Portugal will head to Brazil for this summer's World Cup with its hope of success resting squarely on the shoulders of one man: Cristiano Ronaldo.
The current FIFA Ballon d'Or holder has achieved just about everything a professional soccer player can: Champions League titles, league trophies, domestic cups, scoring titles and countless individual accolades. But the most glaring omission is success with his national team.
Ronaldo broke out on the international stage in Euro 2004 when he guided his nation to the final, only to lose on home soil to Greece.
It is the closest he has gotten to winning a trophy with Portugal, which also finished third in Euro 2012 and fourth in the 2006 World Cup. But at the age of 29, this summer's World Cup may be Ronaldo's best - and final - chance to lead Portugal to glory in a major tournament.
He's in the right vein of form to achieve success this summer as he is coming off another impressive season with Real Madrid. Ronaldo finished the La Liga campaign as top-scorer with 31 league goals while his 17 Champions League goals guided the club to a 10th European title, which culminated in an extra- time victory over Atletico Madrid on May 24.
But at the same time, there are a few minor injury concerns surrounding Ronaldo, who faded down the final months of the season through a myriad of ailments. His status for the Champions League final was in question due to a hamstring problem, but he was able to win the fitness battle and play the full match.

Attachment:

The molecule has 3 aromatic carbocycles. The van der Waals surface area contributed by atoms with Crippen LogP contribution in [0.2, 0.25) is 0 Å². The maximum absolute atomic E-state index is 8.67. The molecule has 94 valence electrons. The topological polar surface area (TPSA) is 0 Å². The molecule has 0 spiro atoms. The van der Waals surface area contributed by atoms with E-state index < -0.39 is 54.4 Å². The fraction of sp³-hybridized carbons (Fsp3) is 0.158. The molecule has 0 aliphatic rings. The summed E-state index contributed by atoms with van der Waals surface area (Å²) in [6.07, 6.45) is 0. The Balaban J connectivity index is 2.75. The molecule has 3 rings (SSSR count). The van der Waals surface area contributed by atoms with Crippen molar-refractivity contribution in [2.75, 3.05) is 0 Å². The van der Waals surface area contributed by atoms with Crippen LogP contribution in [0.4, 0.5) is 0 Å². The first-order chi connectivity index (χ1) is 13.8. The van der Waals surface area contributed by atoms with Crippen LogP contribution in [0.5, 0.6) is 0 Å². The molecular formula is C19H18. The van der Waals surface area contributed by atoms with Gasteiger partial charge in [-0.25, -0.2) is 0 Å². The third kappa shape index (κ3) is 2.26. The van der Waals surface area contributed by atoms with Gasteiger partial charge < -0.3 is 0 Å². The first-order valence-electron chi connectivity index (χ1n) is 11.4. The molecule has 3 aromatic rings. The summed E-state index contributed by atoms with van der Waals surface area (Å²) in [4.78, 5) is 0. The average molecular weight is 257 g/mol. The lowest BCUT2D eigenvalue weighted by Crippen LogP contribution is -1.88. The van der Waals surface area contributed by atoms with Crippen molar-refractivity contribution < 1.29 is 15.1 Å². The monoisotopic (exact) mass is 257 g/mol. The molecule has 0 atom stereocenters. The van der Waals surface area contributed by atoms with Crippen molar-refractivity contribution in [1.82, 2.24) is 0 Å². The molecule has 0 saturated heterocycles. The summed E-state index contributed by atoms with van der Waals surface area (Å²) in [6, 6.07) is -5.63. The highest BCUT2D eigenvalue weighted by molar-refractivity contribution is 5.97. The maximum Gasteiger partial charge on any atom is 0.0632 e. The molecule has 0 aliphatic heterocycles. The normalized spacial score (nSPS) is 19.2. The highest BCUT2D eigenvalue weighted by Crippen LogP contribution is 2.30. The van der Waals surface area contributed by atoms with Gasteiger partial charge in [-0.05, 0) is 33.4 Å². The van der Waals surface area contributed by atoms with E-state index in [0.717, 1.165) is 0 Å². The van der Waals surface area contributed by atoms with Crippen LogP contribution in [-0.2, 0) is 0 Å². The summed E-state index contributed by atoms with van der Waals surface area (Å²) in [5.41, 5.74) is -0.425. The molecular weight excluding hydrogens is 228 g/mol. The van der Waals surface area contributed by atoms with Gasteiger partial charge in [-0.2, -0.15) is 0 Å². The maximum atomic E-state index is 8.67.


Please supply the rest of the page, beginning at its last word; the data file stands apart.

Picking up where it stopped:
The state of Ronaldo's health is justifiably a major area of concern given the lack of support in the Portuguese team.
Nani is one of Portugal's better attacking options, but he was oft-injured this season and struggled to break into the Manchester United team even when healthy.
Helder Postiga is one of the team's only options for a pure striker, but his poor form this season saw him split time between Valencia in La Liga and Lazio in Serie A.
Besides Ronaldo, Portugal's greatest strength lies in the center of the pitch.
Joao Moutinho, Miguel Veloso and Raul Meireles will need to stay involved in breaking up the opposition's attacking efforts in order to spring Portugal's counterattacks, and then transition into attack in order to provide positional support to Ronaldo.
One player to keep an eye on is William Carvalho, who earned his first cap with the Portuguese national team in its pivotal playoff qualifier against Sweden in November. He is a holding midfielder in the mold of Yaya Toure, and his exploits for Sporting Lisbon throughout the season helped warrant a spot on the squad.